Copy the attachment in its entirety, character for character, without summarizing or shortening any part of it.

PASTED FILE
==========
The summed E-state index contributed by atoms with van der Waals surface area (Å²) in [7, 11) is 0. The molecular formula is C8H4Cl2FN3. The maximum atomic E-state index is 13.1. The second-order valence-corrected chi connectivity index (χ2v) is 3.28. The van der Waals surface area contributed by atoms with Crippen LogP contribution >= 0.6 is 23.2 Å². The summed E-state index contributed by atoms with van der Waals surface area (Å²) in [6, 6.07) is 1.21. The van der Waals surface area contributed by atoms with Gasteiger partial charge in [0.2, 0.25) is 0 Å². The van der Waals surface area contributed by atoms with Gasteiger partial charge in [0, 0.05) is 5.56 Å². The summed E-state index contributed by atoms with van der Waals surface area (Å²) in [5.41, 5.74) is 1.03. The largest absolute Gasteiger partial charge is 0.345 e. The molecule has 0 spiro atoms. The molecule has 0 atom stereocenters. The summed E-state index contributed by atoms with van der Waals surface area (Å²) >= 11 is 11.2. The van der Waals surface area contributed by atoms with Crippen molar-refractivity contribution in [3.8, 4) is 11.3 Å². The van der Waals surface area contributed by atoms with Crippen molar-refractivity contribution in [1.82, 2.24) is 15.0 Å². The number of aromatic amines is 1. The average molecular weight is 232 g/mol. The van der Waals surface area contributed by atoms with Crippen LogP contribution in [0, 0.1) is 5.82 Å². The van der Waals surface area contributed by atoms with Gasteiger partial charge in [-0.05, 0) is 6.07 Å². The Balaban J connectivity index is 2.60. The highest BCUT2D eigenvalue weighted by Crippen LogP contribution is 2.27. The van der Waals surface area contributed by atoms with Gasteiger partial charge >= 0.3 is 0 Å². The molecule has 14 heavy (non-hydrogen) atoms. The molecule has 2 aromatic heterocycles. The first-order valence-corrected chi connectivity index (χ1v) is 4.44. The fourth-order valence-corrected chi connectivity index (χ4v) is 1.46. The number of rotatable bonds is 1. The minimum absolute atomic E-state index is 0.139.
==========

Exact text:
The summed E-state index contributed by atoms with van der Waals surface area (Å²) in [7, 11) is 0. The molecular formula is C8H4Cl2FN3. The maximum atomic E-state index is 13.1. The second-order valence-corrected chi connectivity index (χ2v) is 3.28. The van der Waals surface area contributed by atoms with Crippen LogP contribution >= 0.6 is 23.2 Å². The summed E-state index contributed by atoms with van der Waals surface area (Å²) in [6, 6.07) is 1.21. The van der Waals surface area contributed by atoms with Gasteiger partial charge in [0.2, 0.25) is 0 Å². The van der Waals surface area contributed by atoms with Gasteiger partial charge in [0, 0.05) is 5.56 Å². The summed E-state index contributed by atoms with van der Waals surface area (Å²) in [5.41, 5.74) is 1.03. The largest absolute Gasteiger partial charge is 0.345 e. The molecule has 0 spiro atoms. The molecule has 0 atom stereocenters. The summed E-state index contributed by atoms with van der Waals surface area (Å²) >= 11 is 11.2. The van der Waals surface area contributed by atoms with Crippen molar-refractivity contribution in [3.8, 4) is 11.3 Å². The van der Waals surface area contributed by atoms with Crippen molar-refractivity contribution in [1.82, 2.24) is 15.0 Å². The number of aromatic amines is 1. The average molecular weight is 232 g/mol. The van der Waals surface area contributed by atoms with Crippen LogP contribution in [0, 0.1) is 5.82 Å². The van der Waals surface area contributed by atoms with Gasteiger partial charge in [-0.05, 0) is 6.07 Å². The Balaban J connectivity index is 2.60. The highest BCUT2D eigenvalue weighted by Crippen LogP contribution is 2.27. The van der Waals surface area contributed by atoms with Gasteiger partial charge >= 0.3 is 0 Å². The molecule has 14 heavy (non-hydrogen) atoms. The molecule has 2 aromatic heterocycles. The first-order valence-corrected chi connectivity index (χ1v) is 4.44. The fourth-order valence-corrected chi connectivity index (χ4v) is 1.46. The number of rotatable bonds is 1. The minimum absolute atomic E-state index is 0.139.